Why the doubts?

For one, tribulations flowing from archaic laws and an essentially socialist policy era are out of sync with contemporary or future needs. Yet, whenever faced with problems the natural instinct (prodded by political/activist pressures) still appears to most to regulate, investigate, intimidate, impose or tax, notwithstanding the positive narrative under a development agenda. Subsequently an empowered, sometimes confused and mostly cautious, administration ends up creating unintended impediments. Rent-seeking by a section, including for not using draconian provisions, cannot be ruled out.

In such circumstances, noble and worthwhile principles more often than not end up in bad or shoddy policies and laws. Sometimes this appears to be accompanied by the granting of intrusive and penal powers, for which (a) an abusive wielder is not seen as being held accountable, and (b) for those at the receiving end, judicial security is usually too delayed to be of value.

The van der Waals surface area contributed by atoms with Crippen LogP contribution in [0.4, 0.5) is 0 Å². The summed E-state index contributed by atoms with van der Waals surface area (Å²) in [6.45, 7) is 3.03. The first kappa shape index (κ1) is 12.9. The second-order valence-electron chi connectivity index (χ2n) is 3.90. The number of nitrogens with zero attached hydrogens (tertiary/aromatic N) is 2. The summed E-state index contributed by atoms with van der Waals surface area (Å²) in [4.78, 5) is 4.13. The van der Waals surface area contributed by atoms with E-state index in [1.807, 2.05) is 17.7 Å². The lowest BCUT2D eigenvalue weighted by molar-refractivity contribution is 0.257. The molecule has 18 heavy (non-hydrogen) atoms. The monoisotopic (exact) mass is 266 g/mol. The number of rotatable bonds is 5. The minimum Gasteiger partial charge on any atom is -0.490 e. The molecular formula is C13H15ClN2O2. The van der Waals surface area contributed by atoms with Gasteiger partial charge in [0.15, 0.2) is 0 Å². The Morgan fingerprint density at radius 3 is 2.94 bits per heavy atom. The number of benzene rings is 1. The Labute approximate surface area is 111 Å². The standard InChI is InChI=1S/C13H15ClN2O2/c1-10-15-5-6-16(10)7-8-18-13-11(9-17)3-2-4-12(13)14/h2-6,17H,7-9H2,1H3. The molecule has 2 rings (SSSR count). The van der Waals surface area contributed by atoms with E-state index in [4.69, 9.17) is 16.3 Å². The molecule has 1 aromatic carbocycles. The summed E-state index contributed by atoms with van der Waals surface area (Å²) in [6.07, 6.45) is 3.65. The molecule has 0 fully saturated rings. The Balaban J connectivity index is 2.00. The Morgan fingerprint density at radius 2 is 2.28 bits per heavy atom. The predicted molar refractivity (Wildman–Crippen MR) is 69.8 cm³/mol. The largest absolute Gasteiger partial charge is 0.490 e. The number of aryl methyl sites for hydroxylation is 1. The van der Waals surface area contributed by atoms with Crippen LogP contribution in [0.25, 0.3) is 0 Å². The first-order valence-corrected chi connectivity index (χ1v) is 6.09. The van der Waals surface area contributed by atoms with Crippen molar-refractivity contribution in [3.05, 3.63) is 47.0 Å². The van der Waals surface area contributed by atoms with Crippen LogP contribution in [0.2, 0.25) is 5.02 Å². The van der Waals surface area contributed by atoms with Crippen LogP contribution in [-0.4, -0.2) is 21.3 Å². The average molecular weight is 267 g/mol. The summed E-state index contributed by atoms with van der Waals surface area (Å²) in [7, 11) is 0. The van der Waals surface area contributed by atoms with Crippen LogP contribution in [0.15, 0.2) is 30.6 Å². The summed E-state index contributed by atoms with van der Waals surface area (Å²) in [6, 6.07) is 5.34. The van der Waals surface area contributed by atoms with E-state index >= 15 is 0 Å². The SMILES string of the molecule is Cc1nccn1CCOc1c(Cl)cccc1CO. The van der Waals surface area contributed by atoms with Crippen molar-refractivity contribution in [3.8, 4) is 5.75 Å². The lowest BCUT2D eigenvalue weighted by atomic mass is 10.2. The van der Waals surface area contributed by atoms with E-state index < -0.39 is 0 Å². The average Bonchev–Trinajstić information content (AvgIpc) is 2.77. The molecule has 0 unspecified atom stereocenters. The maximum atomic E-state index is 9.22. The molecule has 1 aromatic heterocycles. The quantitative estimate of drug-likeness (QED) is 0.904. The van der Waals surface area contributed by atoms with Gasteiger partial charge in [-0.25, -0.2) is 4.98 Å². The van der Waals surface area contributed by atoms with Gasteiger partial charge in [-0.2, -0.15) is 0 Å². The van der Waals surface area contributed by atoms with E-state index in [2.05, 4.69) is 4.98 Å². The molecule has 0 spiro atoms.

As history has shown, daunting rumours and bad news travel and impact sentiment far quicker than good news can. The mindset change or a drive to change that the Prime Minister speaks of, cannot remain restricted to the top echelons of leadership and a few levels of the administrative machinery. But that is where it really stops today. The harsh fact is that despite the energy and willingness at the top to change and improve, ground realities are different. Such disconnects are serious inhibiters.

If we hope to successfully impose global best practices and standards of governance, financial hygiene and probity, we must enforce matching maturity in the larger ecosystem. For example, every tax or borrowing or governance infraction by some persons cannot be used to paint others with a broad brush.